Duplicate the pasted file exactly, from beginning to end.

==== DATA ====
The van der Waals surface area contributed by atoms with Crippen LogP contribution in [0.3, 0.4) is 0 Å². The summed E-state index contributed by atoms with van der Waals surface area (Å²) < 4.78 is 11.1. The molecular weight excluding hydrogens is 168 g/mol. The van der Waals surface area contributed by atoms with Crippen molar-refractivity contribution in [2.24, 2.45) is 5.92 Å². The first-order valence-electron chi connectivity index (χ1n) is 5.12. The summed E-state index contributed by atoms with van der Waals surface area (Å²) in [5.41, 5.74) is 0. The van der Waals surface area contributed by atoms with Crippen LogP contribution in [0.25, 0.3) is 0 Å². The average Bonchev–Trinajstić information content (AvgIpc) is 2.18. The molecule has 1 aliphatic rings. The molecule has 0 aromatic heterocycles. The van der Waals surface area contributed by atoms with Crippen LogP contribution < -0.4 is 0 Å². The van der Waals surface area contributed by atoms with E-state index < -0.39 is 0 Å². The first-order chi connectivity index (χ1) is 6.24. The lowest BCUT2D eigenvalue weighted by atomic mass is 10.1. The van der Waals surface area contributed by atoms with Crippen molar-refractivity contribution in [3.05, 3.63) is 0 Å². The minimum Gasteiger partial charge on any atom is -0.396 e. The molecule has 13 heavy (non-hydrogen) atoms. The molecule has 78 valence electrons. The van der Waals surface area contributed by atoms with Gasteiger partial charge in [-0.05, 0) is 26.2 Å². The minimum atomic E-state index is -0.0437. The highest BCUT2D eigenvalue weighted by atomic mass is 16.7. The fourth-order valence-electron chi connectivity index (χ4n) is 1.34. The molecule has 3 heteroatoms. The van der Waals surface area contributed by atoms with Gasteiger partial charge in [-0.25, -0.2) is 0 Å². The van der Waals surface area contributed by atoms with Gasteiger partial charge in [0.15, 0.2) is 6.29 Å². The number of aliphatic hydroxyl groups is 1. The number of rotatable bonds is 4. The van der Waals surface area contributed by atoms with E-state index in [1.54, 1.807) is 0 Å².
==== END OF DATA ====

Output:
The van der Waals surface area contributed by atoms with Crippen LogP contribution in [0.3, 0.4) is 0 Å². The summed E-state index contributed by atoms with van der Waals surface area (Å²) < 4.78 is 11.1. The molecular weight excluding hydrogens is 168 g/mol. The van der Waals surface area contributed by atoms with Crippen molar-refractivity contribution in [2.24, 2.45) is 5.92 Å². The first-order valence-electron chi connectivity index (χ1n) is 5.12. The summed E-state index contributed by atoms with van der Waals surface area (Å²) in [5.41, 5.74) is 0. The van der Waals surface area contributed by atoms with Crippen LogP contribution in [0.25, 0.3) is 0 Å². The average Bonchev–Trinajstić information content (AvgIpc) is 2.18. The molecule has 1 aliphatic rings. The molecule has 0 aromatic heterocycles. The van der Waals surface area contributed by atoms with Crippen LogP contribution < -0.4 is 0 Å². The van der Waals surface area contributed by atoms with E-state index < -0.39 is 0 Å². The first-order chi connectivity index (χ1) is 6.24. The lowest BCUT2D eigenvalue weighted by atomic mass is 10.1. The van der Waals surface area contributed by atoms with Crippen molar-refractivity contribution in [3.05, 3.63) is 0 Å². The minimum Gasteiger partial charge on any atom is -0.396 e. The molecule has 13 heavy (non-hydrogen) atoms. The molecule has 78 valence electrons. The van der Waals surface area contributed by atoms with Gasteiger partial charge in [-0.05, 0) is 26.2 Å². The minimum atomic E-state index is -0.0437. The highest BCUT2D eigenvalue weighted by atomic mass is 16.7. The fourth-order valence-electron chi connectivity index (χ4n) is 1.34. The molecule has 3 heteroatoms. The van der Waals surface area contributed by atoms with Gasteiger partial charge in [-0.25, -0.2) is 0 Å². The van der Waals surface area contributed by atoms with Gasteiger partial charge in [0.15, 0.2) is 6.29 Å². The number of aliphatic hydroxyl groups is 1. The number of rotatable bonds is 4. The van der Waals surface area contributed by atoms with E-state index in [1.54, 1.807) is 0 Å².